Radiculopathy does involve a condition of the spinal nerve, and for a specific rating for a nerve condition the determination is based on (a) paralysis, meaning that the nerve has no ability to function; (b) neuritis, meaning that the nerve is irritated, and there is numbness, muscle atrophy, or loss of reflexes; or (c) neuralgia, meaning that the nerve produces intermittent or continual pain, possibly accompanied by numbness and tingling. In moderate neuralgia, typical of a radiculopathy diagnosis, a veteran experiences numbness, and tingling, and moderate to severe pain. In mild cases, symptoms but not significant impairments exist. Rating nerve conditions also involves identifying the nerve involved.
For sciatica, for example, in radiculopathy of the lower back, the VA applies rating criteria specific to the sciatic nerve (diagnostic code 8720), and assigns a disability percent rating on whether the neuralgia is moderate or mild. If a nerve condition affects both sides of the body (such as both pairs of arms or legs), the VA should issue a rating for each side and an additional bilateral factor.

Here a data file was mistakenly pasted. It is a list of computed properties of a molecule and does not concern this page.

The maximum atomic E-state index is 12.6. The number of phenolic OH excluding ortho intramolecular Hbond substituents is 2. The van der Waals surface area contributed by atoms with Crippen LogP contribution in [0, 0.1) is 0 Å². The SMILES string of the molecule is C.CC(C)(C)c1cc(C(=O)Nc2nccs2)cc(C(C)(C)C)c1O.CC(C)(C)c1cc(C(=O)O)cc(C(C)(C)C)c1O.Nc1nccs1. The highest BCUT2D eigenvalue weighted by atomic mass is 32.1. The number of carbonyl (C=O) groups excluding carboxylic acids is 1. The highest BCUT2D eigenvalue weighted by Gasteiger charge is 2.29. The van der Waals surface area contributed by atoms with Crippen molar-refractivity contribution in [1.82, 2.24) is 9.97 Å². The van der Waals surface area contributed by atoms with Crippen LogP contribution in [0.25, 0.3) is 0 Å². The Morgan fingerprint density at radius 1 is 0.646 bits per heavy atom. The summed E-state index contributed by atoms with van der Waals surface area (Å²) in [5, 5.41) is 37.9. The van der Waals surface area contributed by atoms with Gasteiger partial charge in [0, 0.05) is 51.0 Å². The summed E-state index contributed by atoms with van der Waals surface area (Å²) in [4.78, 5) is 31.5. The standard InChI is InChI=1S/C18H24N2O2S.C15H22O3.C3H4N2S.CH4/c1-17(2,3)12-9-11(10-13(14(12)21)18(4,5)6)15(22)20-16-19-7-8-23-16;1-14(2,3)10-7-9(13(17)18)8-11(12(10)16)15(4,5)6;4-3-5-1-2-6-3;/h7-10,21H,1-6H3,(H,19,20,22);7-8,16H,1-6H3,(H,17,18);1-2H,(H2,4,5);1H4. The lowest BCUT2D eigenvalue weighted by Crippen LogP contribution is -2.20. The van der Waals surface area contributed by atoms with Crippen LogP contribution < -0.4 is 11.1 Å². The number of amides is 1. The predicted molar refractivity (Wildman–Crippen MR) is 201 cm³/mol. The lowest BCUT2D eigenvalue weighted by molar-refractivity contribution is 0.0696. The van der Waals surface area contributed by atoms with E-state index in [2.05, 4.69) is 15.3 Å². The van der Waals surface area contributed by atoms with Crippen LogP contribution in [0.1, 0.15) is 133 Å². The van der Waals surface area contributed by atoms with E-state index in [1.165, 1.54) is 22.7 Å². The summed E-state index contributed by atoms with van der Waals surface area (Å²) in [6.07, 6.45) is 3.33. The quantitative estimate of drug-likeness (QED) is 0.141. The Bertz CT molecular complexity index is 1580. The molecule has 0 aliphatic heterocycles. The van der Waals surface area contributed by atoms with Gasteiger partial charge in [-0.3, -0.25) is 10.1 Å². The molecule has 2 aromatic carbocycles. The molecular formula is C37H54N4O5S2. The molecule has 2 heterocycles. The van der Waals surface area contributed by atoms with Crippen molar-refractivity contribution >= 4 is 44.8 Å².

Contact Us For Help
We offer this information to our readers as general information only. To discuss your own case, contact us for an initial case evaluation at no charge to you. Whether you are filing a new claim or dealing with a denied claim, the highly experienced staff at Hill and Ponton is here to advise, support, and represent you.